Cruise Lines Face a Rough Summer, and Covid-19 Isn’t the Only Problem

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May 26. Cruising, one of the hardest-hit sectors of the travel economy during the pandemic, is set to face tough times again this summer. It’s not just because of continued waves of Covid-19—though as of May 23, the Centers for Disease Control and Prevention was monitoring outbreaks on 84 of 93 cruise ships in US waters, all with the majority of passengers and crew vaccinated. Instead, difficulty reassembling staff plus inflation and war have knocked the industry off balance.

Russia’s invasion of Ukraine has upended many European voyages. St. Petersburg, traditionally the marquee destination on Baltic Sea itineraries, was largely dropped from routes by March. Now the ports in Sweden and Finland that replaced it face geopolitical unknowns of their own, while cruise operators anxiously await President Vladimir Putin’s response to those countries’ NATO aspirations. Routes may soon have to change again—or get nixed altogether, according to Colleen McDaniel, editor-in-chief of the website Cruise Critic.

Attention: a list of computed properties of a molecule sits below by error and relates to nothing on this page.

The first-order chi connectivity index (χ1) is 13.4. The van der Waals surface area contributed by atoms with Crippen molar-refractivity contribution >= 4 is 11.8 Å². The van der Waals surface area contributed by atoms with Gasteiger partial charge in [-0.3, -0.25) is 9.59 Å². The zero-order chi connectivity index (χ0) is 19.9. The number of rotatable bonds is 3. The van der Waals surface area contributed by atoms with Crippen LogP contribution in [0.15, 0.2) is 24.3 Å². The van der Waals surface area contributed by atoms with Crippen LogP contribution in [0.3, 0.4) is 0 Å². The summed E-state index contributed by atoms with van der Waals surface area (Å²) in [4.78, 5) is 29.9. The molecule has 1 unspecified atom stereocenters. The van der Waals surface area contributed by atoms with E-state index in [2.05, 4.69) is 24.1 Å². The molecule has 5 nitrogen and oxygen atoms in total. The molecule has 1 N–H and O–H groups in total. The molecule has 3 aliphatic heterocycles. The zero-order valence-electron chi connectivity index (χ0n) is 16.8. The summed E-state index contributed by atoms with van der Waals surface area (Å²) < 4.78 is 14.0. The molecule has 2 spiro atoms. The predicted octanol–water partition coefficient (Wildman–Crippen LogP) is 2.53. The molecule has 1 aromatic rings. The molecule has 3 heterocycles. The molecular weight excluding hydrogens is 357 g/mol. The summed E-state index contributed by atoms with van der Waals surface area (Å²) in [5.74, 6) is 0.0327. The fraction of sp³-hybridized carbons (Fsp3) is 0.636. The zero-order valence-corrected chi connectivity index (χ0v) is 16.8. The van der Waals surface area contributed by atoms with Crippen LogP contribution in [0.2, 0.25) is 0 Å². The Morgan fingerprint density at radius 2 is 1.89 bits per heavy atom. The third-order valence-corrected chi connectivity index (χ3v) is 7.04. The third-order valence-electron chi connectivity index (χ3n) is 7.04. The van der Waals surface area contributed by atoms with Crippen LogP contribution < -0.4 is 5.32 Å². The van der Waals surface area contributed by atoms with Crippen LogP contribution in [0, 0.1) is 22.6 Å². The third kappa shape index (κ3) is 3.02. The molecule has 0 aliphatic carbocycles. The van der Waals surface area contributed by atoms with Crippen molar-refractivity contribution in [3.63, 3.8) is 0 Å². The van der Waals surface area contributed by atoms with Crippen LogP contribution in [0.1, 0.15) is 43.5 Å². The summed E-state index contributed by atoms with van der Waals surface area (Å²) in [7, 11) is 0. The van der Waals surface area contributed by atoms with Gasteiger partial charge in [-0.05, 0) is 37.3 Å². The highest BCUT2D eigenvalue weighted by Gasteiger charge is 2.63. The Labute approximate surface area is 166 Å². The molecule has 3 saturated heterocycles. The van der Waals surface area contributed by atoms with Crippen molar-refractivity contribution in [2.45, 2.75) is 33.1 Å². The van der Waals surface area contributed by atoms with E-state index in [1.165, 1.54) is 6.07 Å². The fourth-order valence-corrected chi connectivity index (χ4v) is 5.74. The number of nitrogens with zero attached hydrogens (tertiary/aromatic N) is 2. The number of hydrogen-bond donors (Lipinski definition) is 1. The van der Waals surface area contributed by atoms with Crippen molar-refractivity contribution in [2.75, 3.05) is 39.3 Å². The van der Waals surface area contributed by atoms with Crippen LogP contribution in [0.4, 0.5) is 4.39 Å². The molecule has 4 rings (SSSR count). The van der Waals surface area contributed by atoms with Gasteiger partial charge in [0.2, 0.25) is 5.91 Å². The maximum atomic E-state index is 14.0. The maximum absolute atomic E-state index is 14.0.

Staffing shortages have resulted in a slew of cancellations for customers. Covid-related flight disruptions for returning crew were to blame for Carnival Corp.’s decision to limit capacity on its Cunard luxury line through July, forcing it in May to turn away customers already booked on its Alaska- and Europe-bound summer sailings. Same goes for Norwegian Cruise Line Holdings Ltd., which unexpectedly announced it will sail its 2,186-passenger, Hawaii-bound Pride of America at just 40% to 50% capacity due to staff deficits. And the industrywide inability to obtain enough visas for crew amid a US State Department backlog led Carnival Cruise Line this month to temporarily close two restaurants on every ship in its fleet.

Source: Bloomberg

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124440cookie-checkCruise Lines Face a Rough Summer, and Covid-19 Isn’t the Only Problem